In An Ethnography of Global Connection (2005), Anna Lowenhaupt Tsing explores power struggles over Indonesian rain forests as sites of friction, which she defines as “the awkward, unequal, unstable, and creative qualities of interconnection across difference” (p. 3). Tsing’s methodology is ethnographic and her analysis is grounded in the narratives gathered while doing field research in rural Kalimantan. Specifically, Tsing focuses on Indonesia’s national environmental movement of the 1980s and early 1990s.   

As we discussed last week in class, although Tsing studies very specific global connections that relate to deforestation in Indonesia, her book is also a study of globalism, global capitalism, and liberalism. Tsing offers a theory of globalization that challenges previous scholars’ understandings of economic and cultural change (i.e. globalization) as spreading from global “centers” outwards. Rather, Tsing demonstrates how capitalist systems and ideologies of liberalism emerge locally in peripheral places out of the frictions of global connections.  

Although Tsing’s analysis really came together in part three on “Freedom,” I found her study of the nature lovers in part two particularly interesting.  Tsing describes how the nature lovers, or pencita alam, and the networks they formed take international ideologies of nature and make them local – redeploying that knowledge to formulate an historically-situated cosmopolitan nationalism. The chapter describes the nature lovers’ complex relationships with student resistance movements and the military, their cultural distinctions between the rural and the urban, and their identity as consumers of outdoor equipment and – my personal favorite – Philip Morris cigarettes (p. 141 -146). This part of the book was noteworthy because it provides a detailed illustration of Tsing’s argument that “we know and use nature through engaged universals" (p. 270) and more broadly that globalization always manifests itself through local, fragmentary frictions.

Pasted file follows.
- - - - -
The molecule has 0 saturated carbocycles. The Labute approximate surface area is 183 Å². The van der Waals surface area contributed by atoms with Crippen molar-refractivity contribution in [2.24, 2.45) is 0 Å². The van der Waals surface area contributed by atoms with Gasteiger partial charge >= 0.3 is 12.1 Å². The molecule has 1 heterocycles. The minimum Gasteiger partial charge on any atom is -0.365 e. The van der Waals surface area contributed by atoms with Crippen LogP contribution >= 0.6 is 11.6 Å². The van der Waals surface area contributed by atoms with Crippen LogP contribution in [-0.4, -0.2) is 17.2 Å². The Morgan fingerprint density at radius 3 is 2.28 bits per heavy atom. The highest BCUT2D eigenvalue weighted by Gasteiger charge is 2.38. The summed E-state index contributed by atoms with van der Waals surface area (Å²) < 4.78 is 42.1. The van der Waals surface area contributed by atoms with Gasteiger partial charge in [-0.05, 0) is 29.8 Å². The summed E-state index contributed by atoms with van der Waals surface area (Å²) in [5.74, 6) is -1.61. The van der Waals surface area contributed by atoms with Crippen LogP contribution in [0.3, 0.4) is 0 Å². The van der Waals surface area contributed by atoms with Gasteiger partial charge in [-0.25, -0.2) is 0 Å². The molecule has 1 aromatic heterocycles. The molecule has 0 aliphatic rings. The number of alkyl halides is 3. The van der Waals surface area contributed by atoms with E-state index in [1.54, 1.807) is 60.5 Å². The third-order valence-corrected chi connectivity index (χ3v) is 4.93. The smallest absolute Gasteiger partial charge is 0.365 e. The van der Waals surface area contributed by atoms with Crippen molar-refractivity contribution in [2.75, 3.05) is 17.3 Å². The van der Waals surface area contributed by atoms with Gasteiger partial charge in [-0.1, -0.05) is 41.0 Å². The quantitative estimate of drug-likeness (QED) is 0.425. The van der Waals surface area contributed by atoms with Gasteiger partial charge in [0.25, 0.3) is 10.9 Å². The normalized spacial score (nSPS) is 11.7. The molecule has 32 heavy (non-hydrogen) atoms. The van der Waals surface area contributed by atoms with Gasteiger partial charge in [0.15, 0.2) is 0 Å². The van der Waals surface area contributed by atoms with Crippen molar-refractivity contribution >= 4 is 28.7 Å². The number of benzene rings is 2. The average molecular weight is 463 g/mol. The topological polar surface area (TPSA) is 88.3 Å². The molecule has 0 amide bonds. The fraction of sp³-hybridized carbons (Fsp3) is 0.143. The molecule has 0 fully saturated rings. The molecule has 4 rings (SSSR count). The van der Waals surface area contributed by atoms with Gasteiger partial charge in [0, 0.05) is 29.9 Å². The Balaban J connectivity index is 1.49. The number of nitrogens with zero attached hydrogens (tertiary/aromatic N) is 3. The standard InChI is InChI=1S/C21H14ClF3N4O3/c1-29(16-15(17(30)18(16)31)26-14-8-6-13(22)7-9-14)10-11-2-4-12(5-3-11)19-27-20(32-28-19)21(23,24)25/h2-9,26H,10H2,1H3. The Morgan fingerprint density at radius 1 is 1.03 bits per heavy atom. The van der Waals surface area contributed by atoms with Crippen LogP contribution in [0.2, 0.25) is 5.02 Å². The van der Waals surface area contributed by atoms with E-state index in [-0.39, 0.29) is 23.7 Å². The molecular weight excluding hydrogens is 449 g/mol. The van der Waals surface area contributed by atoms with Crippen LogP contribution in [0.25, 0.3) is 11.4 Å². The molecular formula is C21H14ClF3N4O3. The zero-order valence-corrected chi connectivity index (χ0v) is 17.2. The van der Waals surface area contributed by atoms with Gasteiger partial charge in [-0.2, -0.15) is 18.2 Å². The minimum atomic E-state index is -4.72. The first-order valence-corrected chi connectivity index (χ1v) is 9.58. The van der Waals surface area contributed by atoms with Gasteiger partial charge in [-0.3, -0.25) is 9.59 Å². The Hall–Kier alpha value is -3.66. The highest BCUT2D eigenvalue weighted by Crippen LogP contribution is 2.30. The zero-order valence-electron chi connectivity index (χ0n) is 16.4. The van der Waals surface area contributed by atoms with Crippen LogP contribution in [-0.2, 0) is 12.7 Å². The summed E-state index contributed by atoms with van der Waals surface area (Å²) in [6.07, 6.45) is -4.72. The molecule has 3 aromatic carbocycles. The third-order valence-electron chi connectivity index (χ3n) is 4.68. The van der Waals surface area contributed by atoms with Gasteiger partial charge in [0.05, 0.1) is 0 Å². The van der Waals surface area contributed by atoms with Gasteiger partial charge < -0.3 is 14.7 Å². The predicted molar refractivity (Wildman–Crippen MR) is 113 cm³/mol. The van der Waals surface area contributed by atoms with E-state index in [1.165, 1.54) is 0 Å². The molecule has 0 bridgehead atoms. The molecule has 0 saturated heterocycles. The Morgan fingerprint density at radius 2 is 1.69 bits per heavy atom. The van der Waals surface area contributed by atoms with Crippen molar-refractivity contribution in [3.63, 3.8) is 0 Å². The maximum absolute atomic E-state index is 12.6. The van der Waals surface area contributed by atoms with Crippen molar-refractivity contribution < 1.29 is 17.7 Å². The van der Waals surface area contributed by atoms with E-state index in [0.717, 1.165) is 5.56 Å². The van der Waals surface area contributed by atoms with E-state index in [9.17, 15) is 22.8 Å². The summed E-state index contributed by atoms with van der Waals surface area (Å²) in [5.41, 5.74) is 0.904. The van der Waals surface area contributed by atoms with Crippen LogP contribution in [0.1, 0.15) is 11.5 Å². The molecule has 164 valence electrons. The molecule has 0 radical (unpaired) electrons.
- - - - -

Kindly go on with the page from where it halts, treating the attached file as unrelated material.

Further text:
Discussion Questions:   

1.     Like Castells, Tsing states that her research is motivated by a desire to know what kinds of social justice (or social movements) make sense in the 21st century. Also like Castells, she investigates global connections and social movements that attract the participation of social actors with diverse goals and ideological motivations. What are some connections that you made between these two texts as you were reading this week?

2.     I like the idea of a project that would combine Castells’ focus on networked social movements and Tsing’s careful analysis of global frictions. What might such a project produce? 

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